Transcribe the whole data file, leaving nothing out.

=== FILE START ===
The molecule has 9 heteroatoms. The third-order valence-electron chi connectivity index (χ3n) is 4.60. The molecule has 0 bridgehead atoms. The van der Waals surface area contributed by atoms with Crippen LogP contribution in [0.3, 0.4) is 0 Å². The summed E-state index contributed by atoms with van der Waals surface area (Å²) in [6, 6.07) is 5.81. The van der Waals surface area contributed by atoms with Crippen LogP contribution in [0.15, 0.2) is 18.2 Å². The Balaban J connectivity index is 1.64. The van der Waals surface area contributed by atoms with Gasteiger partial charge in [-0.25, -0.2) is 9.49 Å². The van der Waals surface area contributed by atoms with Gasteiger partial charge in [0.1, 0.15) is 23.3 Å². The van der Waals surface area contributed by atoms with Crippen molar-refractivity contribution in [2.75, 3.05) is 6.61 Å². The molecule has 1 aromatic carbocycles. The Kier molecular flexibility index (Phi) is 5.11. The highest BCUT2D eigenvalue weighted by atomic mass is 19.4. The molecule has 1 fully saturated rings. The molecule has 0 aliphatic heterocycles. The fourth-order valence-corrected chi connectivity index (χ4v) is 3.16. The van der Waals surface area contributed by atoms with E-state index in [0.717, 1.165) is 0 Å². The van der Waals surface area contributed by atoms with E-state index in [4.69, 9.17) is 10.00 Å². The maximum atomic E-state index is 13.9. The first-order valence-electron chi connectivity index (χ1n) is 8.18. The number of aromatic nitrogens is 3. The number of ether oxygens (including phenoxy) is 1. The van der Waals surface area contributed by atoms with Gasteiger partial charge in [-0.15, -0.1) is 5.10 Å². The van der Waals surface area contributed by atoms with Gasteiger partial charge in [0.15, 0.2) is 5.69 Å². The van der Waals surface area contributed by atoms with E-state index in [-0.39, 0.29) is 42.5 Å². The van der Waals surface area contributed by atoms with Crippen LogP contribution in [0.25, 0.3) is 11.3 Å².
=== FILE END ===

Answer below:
The molecule has 9 heteroatoms. The third-order valence-electron chi connectivity index (χ3n) is 4.60. The molecule has 0 bridgehead atoms. The van der Waals surface area contributed by atoms with Crippen LogP contribution in [0.3, 0.4) is 0 Å². The summed E-state index contributed by atoms with van der Waals surface area (Å²) in [6, 6.07) is 5.81. The van der Waals surface area contributed by atoms with Crippen LogP contribution in [0.15, 0.2) is 18.2 Å². The Balaban J connectivity index is 1.64. The van der Waals surface area contributed by atoms with Gasteiger partial charge in [-0.25, -0.2) is 9.49 Å². The van der Waals surface area contributed by atoms with Gasteiger partial charge in [0.1, 0.15) is 23.3 Å². The van der Waals surface area contributed by atoms with Crippen molar-refractivity contribution in [2.75, 3.05) is 6.61 Å². The molecule has 1 aromatic carbocycles. The Kier molecular flexibility index (Phi) is 5.11. The highest BCUT2D eigenvalue weighted by atomic mass is 19.4. The molecule has 1 fully saturated rings. The molecule has 0 aliphatic heterocycles. The fourth-order valence-corrected chi connectivity index (χ4v) is 3.16. The van der Waals surface area contributed by atoms with E-state index in [0.717, 1.165) is 0 Å². The van der Waals surface area contributed by atoms with E-state index in [4.69, 9.17) is 10.00 Å². The maximum atomic E-state index is 13.9. The first-order valence-electron chi connectivity index (χ1n) is 8.18. The number of aromatic nitrogens is 3. The number of ether oxygens (including phenoxy) is 1. The van der Waals surface area contributed by atoms with Gasteiger partial charge in [-0.15, -0.1) is 5.10 Å². The van der Waals surface area contributed by atoms with Gasteiger partial charge in [0.15, 0.2) is 5.69 Å². The van der Waals surface area contributed by atoms with E-state index in [-0.39, 0.29) is 42.5 Å². The van der Waals surface area contributed by atoms with Crippen LogP contribution in [0.25, 0.3) is 11.3 Å².